Ricotta Gnocchi

A few months ago, I introduced my husband to ricotta gnocchi. I ordered it at one of our favorite local restaurants, and he gave me a skeptical look. But, then he took a bite. Ever since, he’s been hooked.

The thing is, I’ve never actually made gnocchi before. Not successfully, at least. I’ve attempted to make sweet potato gnocchi in the past, but they turned out gummy. And, we ended up ordering takeout that night. So, I’ve shyed away from it ever since.

For this month’s Kitchen Bootcamp challenge, I decided that it was time that I revisit gnocchi. Since my husband is so smitten with ricotta gnocchi, I figured that was a good place to start. The fact that it’s not made with potatoes and wasn’t as likely to be a gummy mess like my last gnocchi attempt certainly didn’t hurt, either.

I used the recipe in The Professional Chef as my guide for the gnocchi. I was really surprised how easy the recipe was. I really should have given it a try sooner! The only slight issue that I had was that the batter is supposed to be shaped into quenelles using two spoons as it’s dropped into the boiling water. My quenelle skills are a bit lacking, so I ended up with more of a lopsided dumpling shape. But, they tasted fantastic. My hubby said they were as good as the ones from the restaurant and informed me that I should add them to his Husband’s Picks category right away. I consider that a success!

Ricotta Gnocchi
(Adapted from The Professional Chef, makes approximately 10 servings)

  • 15 ounce container of ricotta cheese
  • 8 ounces Italian style flour
    (or unbleached all purpose flour)
  • 3 eggs
  • 6 tablespoons extra virgin olive oil
  • 1 1/4 teaspoons Kosher salt
  • Marinara sauce or browned butter (optional)

Combine the ricotta cheese, flour, eggs, olive oil, and salt in a food processor bowl.  Pulse to combine and then blend for about 30 seconds until the mixture is smooth. Transfer to a mixing bowl.

Bring a large pot of salted water to a boil. Use two spoons to shape the gnocchi batter into quenelles (or just drop spoonfulls like I did) and drop them into the boiling water. Work in batches so that the gnocchi are not crowded in the pot. Once the gnocchi have been formed, return the water to a boil (if it isn’t still boiling) and boil for an additional minute. The gnocchi will float to the top.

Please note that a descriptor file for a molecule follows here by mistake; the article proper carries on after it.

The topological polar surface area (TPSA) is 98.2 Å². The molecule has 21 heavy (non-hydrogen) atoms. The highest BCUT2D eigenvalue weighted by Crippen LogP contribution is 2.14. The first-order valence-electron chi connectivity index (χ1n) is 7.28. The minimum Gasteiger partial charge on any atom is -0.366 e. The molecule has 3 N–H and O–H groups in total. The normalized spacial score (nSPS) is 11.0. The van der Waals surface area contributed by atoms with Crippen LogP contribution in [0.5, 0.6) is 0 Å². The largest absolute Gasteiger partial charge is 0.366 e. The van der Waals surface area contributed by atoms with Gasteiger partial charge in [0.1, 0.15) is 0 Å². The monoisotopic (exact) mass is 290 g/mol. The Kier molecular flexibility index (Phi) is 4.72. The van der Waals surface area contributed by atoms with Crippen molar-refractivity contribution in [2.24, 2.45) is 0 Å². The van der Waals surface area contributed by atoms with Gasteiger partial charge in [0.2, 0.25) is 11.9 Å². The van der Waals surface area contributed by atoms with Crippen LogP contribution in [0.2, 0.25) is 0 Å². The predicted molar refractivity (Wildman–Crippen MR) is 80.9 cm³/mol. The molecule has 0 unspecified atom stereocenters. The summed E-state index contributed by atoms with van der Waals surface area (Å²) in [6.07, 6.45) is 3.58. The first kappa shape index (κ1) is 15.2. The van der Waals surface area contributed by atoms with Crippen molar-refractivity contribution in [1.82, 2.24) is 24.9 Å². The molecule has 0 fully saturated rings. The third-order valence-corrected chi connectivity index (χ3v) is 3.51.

Use a slotted spoon to remove the gnocchi from the boiling water. Transfer to a baking sheet in a single layer. When ready to serve, toss the gnocchi in a skillet with marinara sauce or browned butter until warmed through.

The gnocchi can also be frozen in a single layer on the sheet tray and then transferred to a plastic bag.

Don’t Forget… There’s still time to participate in this month’s Kitchen Bootcamp challenge!

Please Note – The links to The Professional Chef provided in this post are Amazon affiliate links.

24 Responses to Ricotta Gnocchi

  1. I absolutely LOVE ricotta gnocchi! We have a restaurant here that makes them too and it is just wonderful. I tried to make it before and although they tasted great, they were so delicate. I’ll have to revisit trying this recipe.

  2. When I was studying at dance school, my roommate’s Italian grandmother would send us huge packages of gnocchi and her famous tomato sauce. Now, when I see recipes I’m filled with nostalgia. And my belly starts to grumble…

  3. My son-in-law loves gnocchi and I’ve never made it for him. Perhaps one day I’ll surprise the heck out of him and serve him your recipe. I have big shoes to fill as *no one makes gnocchi like his Nona* but I’m willing to put you ricotta gnocchi up against hers :)

  4. What if I don’t have a food processor? Could I use a regular hand mixer to beat the ingredients? I’m not sure this would fit in a blender…

  5. I was reading your post and thinking to myself “there is no way this is easy” then I read the recipe and I changed my mind…it really is easy! I have to make this. It sounds amazing!!!

  6. Your gnocchi look so good Jen! I just made ricotta gnocchi recently using a recipe on The Kitchn, and they were really delicious but kind of disintegrated a bit when I cooked them.

  7. I’ve never had this before but it looked so tasty and easy to make! I tried making it tonight & I don’t know what I did wrong but the dough came out clumpy and broke apart when I tried to boil it. Any suggestions?

    • Vani – I’m so sorry it didn’t work out for you! Did you make it in your food processor? If so, I’m assuming the dough was clumpy because there wasn’t enough moisture. I would probably add some more ricotta cheese or an additional egg next time. That should help it to hold together when boiled, as well.

  8. These look amazing but I noticed that in the picture they are covered with a sauce. There are so many different kinds of sauces out there I was wondering if you could share the recipe for the sauce you used. Again these look amazing and I think my Husband will love them as well.

    • Hi, Maria – I’m sure that you can, but I have never done it myself, so I’m not exactly sure how it would turn out and I don’t have a particular flour blend to recommend. I would start with an all purpose gluten-free flour blend to start. If you do give it a try, I’d love to hear how it turns out!